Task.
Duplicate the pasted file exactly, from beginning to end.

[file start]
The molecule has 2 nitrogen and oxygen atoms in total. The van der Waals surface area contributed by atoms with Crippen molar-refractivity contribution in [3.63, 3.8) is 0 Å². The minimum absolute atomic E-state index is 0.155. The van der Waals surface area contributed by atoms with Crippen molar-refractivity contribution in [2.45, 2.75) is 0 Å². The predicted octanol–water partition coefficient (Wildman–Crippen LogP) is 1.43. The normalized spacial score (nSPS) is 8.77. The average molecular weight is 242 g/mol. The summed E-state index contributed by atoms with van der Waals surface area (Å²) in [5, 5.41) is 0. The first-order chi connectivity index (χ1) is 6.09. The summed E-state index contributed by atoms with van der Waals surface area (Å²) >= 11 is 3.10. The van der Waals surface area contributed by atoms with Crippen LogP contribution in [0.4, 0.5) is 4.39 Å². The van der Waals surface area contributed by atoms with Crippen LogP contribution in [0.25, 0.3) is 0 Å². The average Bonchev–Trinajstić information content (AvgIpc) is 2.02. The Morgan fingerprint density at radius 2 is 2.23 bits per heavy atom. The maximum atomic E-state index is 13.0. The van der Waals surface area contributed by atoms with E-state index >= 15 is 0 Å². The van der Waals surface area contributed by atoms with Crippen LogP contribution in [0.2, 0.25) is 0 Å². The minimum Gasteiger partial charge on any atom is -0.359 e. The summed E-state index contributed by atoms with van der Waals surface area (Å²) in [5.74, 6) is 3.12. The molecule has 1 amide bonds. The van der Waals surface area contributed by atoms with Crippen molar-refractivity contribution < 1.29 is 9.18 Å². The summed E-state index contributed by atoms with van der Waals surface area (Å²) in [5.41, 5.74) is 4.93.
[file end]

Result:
The molecule has 2 nitrogen and oxygen atoms in total. The van der Waals surface area contributed by atoms with Crippen molar-refractivity contribution in [3.63, 3.8) is 0 Å². The minimum absolute atomic E-state index is 0.155. The van der Waals surface area contributed by atoms with Crippen molar-refractivity contribution in [2.45, 2.75) is 0 Å². The predicted octanol–water partition coefficient (Wildman–Crippen LogP) is 1.43. The normalized spacial score (nSPS) is 8.77. The average molecular weight is 242 g/mol. The summed E-state index contributed by atoms with van der Waals surface area (Å²) in [5, 5.41) is 0. The first-order chi connectivity index (χ1) is 6.09. The summed E-state index contributed by atoms with van der Waals surface area (Å²) >= 11 is 3.10. The van der Waals surface area contributed by atoms with Crippen LogP contribution in [0.4, 0.5) is 4.39 Å². The van der Waals surface area contributed by atoms with Crippen LogP contribution in [0.25, 0.3) is 0 Å². The average Bonchev–Trinajstić information content (AvgIpc) is 2.02. The Morgan fingerprint density at radius 2 is 2.23 bits per heavy atom. The maximum atomic E-state index is 13.0. The van der Waals surface area contributed by atoms with E-state index >= 15 is 0 Å². The van der Waals surface area contributed by atoms with Crippen LogP contribution in [0.2, 0.25) is 0 Å². The minimum Gasteiger partial charge on any atom is -0.359 e. The summed E-state index contributed by atoms with van der Waals surface area (Å²) in [5.74, 6) is 3.12. The molecule has 1 amide bonds. The van der Waals surface area contributed by atoms with Crippen molar-refractivity contribution < 1.29 is 9.18 Å². The summed E-state index contributed by atoms with van der Waals surface area (Å²) in [5.41, 5.74) is 4.93.